Besides going mute as a kid and getting into a few fights, as an adult, Barbara now has trouble keeping relationships going with men she cares for. She is afraid that her partner will fail to continue to live up to his favorable actions (sweetness, love, and care) for longevity, which sabotages her happiness and lands her in a mud puddle of loneliness and misery.
In addition, she wakes up in the middle of the night in fear - sweating and screaming because of, not only the domestic violence instances (which is now seen in her sleep), but nightmares of similar traumatic effects (a killer chasing her at night, drowning, being mauled by tigers, etc.). Barbara never visited a psychologist at a younger age about her troubles or at least spoke concerns with someone close to her. She shut up, became mute, and carried fear with her throughout school. If only she had access to a psychologist, or at least motivated to find help (literature, hotlines, groups, etc.) by any means, then as an adult, she'd likely have a tighter bond with others that can in turn contribute to her exhilaration.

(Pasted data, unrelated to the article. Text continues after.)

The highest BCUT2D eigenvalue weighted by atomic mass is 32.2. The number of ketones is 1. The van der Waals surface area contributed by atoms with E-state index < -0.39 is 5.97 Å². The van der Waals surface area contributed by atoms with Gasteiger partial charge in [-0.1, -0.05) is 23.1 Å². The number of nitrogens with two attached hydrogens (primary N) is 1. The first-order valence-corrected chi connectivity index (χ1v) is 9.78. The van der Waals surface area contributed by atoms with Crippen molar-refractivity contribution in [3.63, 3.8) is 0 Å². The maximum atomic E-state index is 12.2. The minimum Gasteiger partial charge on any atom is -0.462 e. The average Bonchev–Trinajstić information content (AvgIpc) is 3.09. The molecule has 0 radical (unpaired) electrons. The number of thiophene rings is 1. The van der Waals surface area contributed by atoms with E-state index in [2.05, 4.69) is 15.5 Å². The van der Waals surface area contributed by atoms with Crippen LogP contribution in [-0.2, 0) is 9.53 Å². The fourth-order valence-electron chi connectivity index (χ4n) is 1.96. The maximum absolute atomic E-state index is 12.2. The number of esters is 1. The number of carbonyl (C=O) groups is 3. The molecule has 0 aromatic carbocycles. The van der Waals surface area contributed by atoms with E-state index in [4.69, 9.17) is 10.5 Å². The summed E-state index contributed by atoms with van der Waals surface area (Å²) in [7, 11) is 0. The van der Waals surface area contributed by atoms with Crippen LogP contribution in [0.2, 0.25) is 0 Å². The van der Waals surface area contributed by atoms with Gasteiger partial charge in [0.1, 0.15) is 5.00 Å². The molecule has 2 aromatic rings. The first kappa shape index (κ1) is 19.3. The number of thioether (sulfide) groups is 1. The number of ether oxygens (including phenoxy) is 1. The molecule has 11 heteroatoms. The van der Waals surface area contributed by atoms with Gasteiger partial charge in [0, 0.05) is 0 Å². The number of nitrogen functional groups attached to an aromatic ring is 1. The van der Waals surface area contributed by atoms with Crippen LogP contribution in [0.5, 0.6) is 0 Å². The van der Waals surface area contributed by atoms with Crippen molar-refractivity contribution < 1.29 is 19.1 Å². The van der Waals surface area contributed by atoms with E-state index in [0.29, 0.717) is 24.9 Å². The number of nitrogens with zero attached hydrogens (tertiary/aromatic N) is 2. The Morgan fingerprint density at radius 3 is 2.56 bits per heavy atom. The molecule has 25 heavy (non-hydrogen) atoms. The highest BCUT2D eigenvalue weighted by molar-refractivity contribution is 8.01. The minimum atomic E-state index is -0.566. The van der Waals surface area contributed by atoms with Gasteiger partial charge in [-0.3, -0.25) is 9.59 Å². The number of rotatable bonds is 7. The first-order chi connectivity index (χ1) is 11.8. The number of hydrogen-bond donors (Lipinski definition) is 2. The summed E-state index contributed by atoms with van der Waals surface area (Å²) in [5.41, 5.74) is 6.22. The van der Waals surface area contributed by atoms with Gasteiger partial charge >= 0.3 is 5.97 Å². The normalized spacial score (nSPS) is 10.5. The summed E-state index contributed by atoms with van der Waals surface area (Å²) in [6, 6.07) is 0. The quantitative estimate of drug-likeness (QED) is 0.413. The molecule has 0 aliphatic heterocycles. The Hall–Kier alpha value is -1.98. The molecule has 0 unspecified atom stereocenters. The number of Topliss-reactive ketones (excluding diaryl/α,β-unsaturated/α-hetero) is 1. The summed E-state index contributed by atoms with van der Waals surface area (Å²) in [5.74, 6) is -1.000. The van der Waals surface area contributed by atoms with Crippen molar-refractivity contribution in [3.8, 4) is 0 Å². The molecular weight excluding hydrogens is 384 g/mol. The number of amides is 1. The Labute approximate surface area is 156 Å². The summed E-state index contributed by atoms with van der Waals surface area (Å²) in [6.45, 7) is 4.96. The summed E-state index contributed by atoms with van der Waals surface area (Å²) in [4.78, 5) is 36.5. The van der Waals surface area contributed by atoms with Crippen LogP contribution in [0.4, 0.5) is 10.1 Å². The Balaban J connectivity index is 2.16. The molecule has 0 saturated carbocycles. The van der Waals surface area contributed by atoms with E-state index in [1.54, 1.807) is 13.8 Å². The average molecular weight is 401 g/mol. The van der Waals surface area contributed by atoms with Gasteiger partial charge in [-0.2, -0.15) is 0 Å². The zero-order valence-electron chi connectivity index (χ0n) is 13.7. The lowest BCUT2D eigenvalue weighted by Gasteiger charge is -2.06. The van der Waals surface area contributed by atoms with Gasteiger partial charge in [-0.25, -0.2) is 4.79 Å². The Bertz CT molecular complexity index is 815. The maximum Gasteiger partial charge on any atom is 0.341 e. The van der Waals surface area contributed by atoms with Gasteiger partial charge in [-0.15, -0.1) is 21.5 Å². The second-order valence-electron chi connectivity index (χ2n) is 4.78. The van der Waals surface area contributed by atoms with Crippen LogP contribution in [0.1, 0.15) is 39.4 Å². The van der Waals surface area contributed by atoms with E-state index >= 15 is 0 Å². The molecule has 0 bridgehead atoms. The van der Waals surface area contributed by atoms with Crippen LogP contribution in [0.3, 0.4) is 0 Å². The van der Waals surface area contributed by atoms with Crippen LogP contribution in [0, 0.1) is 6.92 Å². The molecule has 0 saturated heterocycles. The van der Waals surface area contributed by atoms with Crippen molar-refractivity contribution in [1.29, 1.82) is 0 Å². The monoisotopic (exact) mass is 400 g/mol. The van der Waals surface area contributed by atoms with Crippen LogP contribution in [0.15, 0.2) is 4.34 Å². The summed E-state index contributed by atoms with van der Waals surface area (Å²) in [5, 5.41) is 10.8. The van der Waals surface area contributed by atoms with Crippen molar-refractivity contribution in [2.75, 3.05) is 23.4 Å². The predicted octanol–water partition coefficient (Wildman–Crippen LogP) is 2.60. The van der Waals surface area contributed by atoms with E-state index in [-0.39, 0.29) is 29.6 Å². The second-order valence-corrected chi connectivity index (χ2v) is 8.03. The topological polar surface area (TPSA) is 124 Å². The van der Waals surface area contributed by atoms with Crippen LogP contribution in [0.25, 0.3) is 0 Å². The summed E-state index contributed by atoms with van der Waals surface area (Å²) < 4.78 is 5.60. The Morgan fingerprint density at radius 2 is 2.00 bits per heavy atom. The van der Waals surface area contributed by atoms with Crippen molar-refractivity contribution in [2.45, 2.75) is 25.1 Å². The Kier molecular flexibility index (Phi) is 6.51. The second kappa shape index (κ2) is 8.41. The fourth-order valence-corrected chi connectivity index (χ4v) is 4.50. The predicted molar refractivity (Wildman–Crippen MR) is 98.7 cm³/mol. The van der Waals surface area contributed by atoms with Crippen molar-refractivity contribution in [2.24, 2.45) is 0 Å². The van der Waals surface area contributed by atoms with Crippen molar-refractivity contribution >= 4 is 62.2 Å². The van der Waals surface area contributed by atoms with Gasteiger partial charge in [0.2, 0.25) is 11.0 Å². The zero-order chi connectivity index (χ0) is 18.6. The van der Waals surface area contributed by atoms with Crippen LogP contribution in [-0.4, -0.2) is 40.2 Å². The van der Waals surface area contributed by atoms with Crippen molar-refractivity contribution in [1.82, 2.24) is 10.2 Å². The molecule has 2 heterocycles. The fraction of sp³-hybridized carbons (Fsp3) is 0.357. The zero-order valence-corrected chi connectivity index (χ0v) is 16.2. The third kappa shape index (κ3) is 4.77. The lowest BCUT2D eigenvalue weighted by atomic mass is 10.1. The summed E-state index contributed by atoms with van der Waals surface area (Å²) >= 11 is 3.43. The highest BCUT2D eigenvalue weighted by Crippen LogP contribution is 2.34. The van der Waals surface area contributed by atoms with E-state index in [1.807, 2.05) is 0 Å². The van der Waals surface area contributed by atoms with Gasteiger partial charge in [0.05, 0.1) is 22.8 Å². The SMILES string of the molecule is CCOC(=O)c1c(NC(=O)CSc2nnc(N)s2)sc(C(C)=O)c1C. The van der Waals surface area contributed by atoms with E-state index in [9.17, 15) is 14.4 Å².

How to instill resilience in a child - 3 considerations
Relationship - a positive adult that promotes a healthy relationship with a child can reverse the physiological changes that are triggered by stress. A supportive adult can be a huge factor when it comes to a child's developing stage. If severe stress-related occurrences are included during a child's early growing stages, related illnesses of physiological changes can result. Supportive adults play a protecting role for the well-being (brain, body, and immune system) of the child.
Strengthening their prefrontal cortex - doing this improves the power of the kid to manage their own behavior and feelings. Instead of them having to drown from the effects caused by witnessing domestic violence, the kids can learn, at an early age, the elements needed to stay afloat and even swim with confidence to enjoy a pleasurable life. Creative play, establishing a routine, and allowing kids to disagree with you and tell you why you're wrong are three keys to strengthening the prefrontal cortex.
Confidence to ask for help
There are many instances when a kid can handle burdensome situations themselves and times when the burden is too much to bear. When a kid is in a bit of a jam, asking for help coming second to being too proud to ask for help can be detrimental. Just like a kid not having any tools to work themselves through a traumatic past is defeating, so can refusing to ask for help. Sometimes we have the proper tools to work out our problems but just need some guidance on how to use them for particular hardships that are puzzling to us.